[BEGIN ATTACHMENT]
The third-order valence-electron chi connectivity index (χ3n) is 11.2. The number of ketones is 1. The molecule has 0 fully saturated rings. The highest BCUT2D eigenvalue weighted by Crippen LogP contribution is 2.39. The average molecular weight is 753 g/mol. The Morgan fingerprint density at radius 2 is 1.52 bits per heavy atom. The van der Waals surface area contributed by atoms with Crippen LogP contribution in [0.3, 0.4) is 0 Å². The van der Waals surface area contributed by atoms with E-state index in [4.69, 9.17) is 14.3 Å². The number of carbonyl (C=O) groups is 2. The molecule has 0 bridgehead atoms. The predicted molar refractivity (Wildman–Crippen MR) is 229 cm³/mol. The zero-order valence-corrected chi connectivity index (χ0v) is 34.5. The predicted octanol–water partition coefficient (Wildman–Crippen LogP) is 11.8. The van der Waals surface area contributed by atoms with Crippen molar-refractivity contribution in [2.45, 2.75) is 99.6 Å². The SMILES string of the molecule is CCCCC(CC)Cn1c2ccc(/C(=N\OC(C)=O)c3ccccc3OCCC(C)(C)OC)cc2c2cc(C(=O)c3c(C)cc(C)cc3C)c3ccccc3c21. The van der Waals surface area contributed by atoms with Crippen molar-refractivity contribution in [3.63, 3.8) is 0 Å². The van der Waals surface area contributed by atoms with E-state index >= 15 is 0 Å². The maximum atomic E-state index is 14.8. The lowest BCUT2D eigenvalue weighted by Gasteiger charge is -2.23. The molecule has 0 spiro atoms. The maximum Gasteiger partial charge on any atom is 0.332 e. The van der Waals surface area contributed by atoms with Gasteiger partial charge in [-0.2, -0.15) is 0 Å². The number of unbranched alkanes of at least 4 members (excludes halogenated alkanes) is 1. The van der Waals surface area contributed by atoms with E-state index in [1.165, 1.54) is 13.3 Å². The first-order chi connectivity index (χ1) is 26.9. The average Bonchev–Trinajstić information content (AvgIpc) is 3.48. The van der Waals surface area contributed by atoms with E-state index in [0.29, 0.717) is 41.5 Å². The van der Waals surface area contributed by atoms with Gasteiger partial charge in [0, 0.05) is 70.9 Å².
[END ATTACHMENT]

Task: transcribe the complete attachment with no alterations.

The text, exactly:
The third-order valence-electron chi connectivity index (χ3n) is 11.2. The number of ketones is 1. The molecule has 0 fully saturated rings. The highest BCUT2D eigenvalue weighted by Crippen LogP contribution is 2.39. The average molecular weight is 753 g/mol. The Morgan fingerprint density at radius 2 is 1.52 bits per heavy atom. The van der Waals surface area contributed by atoms with Crippen LogP contribution in [0.3, 0.4) is 0 Å². The van der Waals surface area contributed by atoms with E-state index in [4.69, 9.17) is 14.3 Å². The number of carbonyl (C=O) groups is 2. The molecule has 0 bridgehead atoms. The predicted molar refractivity (Wildman–Crippen MR) is 229 cm³/mol. The zero-order valence-corrected chi connectivity index (χ0v) is 34.5. The predicted octanol–water partition coefficient (Wildman–Crippen LogP) is 11.8. The van der Waals surface area contributed by atoms with Crippen molar-refractivity contribution in [2.45, 2.75) is 99.6 Å². The SMILES string of the molecule is CCCCC(CC)Cn1c2ccc(/C(=N\OC(C)=O)c3ccccc3OCCC(C)(C)OC)cc2c2cc(C(=O)c3c(C)cc(C)cc3C)c3ccccc3c21. The van der Waals surface area contributed by atoms with Crippen molar-refractivity contribution in [3.63, 3.8) is 0 Å². The van der Waals surface area contributed by atoms with E-state index >= 15 is 0 Å². The maximum atomic E-state index is 14.8. The lowest BCUT2D eigenvalue weighted by Gasteiger charge is -2.23. The molecule has 0 spiro atoms. The maximum Gasteiger partial charge on any atom is 0.332 e. The van der Waals surface area contributed by atoms with Gasteiger partial charge in [-0.2, -0.15) is 0 Å². The number of unbranched alkanes of at least 4 members (excludes halogenated alkanes) is 1. The van der Waals surface area contributed by atoms with E-state index in [1.165, 1.54) is 13.3 Å². The first-order chi connectivity index (χ1) is 26.9. The average Bonchev–Trinajstić information content (AvgIpc) is 3.48. The van der Waals surface area contributed by atoms with E-state index in [0.29, 0.717) is 41.5 Å². The van der Waals surface area contributed by atoms with Gasteiger partial charge in [0, 0.05) is 70.9 Å².